NAPLES — The leader of a local association of Marines added his voice to the controversy surrounding tea party leatherneck Dave Willoughby, criticizing Willoughby’s decision to wear his dress uniform during last week’s Tax Day rally.
Bob Kemp, commandant of the 235-member Naples detachment of the Marine Corps League, a non-profit organization composed of current, former and retired Marines, said Willoughby’s decision politicized the branch. A handful of league members drew his attention to the story, he said.
“Everyone in our league understands Marines are non-political,” Kemp said.
Kemp didn’t know if a former Marine could face penalty for wearing the uniform, and an inquiry to the Office of the Secretary of Defense on the issue was not immediately returned. Kemp said Marines are taught at boot camp to separate the uniform from personal beliefs.
“He’s entitled to his opinions, everybody is,” Kemp said. “You’re welcome to state them, but you’re not allowed to wear the uniform while doing that.”
Willoughby, 37, reached on Monday, maintained he did nothing wrong. He noted that he supported no candidate or political party at the rally, and he said he spent much of his time with the "Pine Ridge Patriots," a group he characterized as supporting the military and being non-partisan.
He also defended the tea party gathering as being apolitical.
“As far as I’m concerned, the tea party in my opinion is not a political movement,” Willoughby said. “The tea party is a gathering of true, American patriots standing up for what they believe in.”
Willoughby held a sign during the rally supporting term limits for Congress, less government spending and a smaller federal government, among other policies. He has said the uniform and sign strike back at tea party critics, who he believes have belittled the gatherings as inauthentic and have brushed off attendees’ concerns.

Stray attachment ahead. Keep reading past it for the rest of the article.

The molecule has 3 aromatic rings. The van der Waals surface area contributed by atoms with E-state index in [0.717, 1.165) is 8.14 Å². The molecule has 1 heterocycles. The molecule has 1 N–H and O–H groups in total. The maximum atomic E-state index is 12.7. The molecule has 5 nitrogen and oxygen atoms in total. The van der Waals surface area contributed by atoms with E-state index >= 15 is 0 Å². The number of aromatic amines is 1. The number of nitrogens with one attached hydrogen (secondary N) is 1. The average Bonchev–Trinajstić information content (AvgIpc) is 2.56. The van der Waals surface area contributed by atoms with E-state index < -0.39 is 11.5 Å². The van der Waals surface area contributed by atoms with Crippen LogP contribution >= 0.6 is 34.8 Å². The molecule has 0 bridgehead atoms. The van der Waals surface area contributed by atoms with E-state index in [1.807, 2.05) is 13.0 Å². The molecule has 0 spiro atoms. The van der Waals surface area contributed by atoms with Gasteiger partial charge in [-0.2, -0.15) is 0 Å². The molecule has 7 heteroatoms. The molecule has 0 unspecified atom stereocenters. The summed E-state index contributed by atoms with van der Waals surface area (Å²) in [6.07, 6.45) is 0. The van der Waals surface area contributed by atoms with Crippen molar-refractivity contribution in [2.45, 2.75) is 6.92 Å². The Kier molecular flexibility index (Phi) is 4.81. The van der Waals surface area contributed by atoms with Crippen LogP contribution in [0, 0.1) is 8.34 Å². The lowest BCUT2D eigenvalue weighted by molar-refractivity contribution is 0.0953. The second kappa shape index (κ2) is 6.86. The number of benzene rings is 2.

Department of Defense policy, to which the Marine Corps adheres, states that active and former members of the armed services are prohibited from wearing uniforms during political or partisan events. Willoughby served in the Corps between 1993 and 2000. He is a North Naples firefighter.
Ralph Balzarano, the new commander of the Golden Gate Post of the Veterans of Foreign Wars, offered an assessment similar to Willoughby’s on Friday. He said tea party ideals were philosophical, not political. Regardless, he said, veterans commonly wear insignia and patches to political events.
“It’s up to the veteran,” said Balzarano, 65, an Army veteran. “In fact, if you look at some of these political rallies or when a candidate is running in the office, you see VFW caps everywhere. There’s nothing wrong about that.”
Kemp, with the Marine Corps League, said Marines in the group sometimes wear uniforms to balls or other league-sponsored activities. He said the group has its own uniform, which it wears during parades.
As on Friday, Willoughby noted that an older Marine veteran wore a uniform at the Tax Day rally. The Marine was identified in photographs by Tax Day organizer Barry Willoughby, who is Dave Willoughby's father. The marine was pictured wearing khakis and not a dress uniform. He could not immediately be reached for comment.
A defiant Dave Willoughby said he’ll take Kemp’s advice when he hears it first-hand.
“When the commandant himself sits down and tells me I can’t wear my uniform, I’ll take it into consideration,” he said. “Until then, I don’t owe anyone an apology.”
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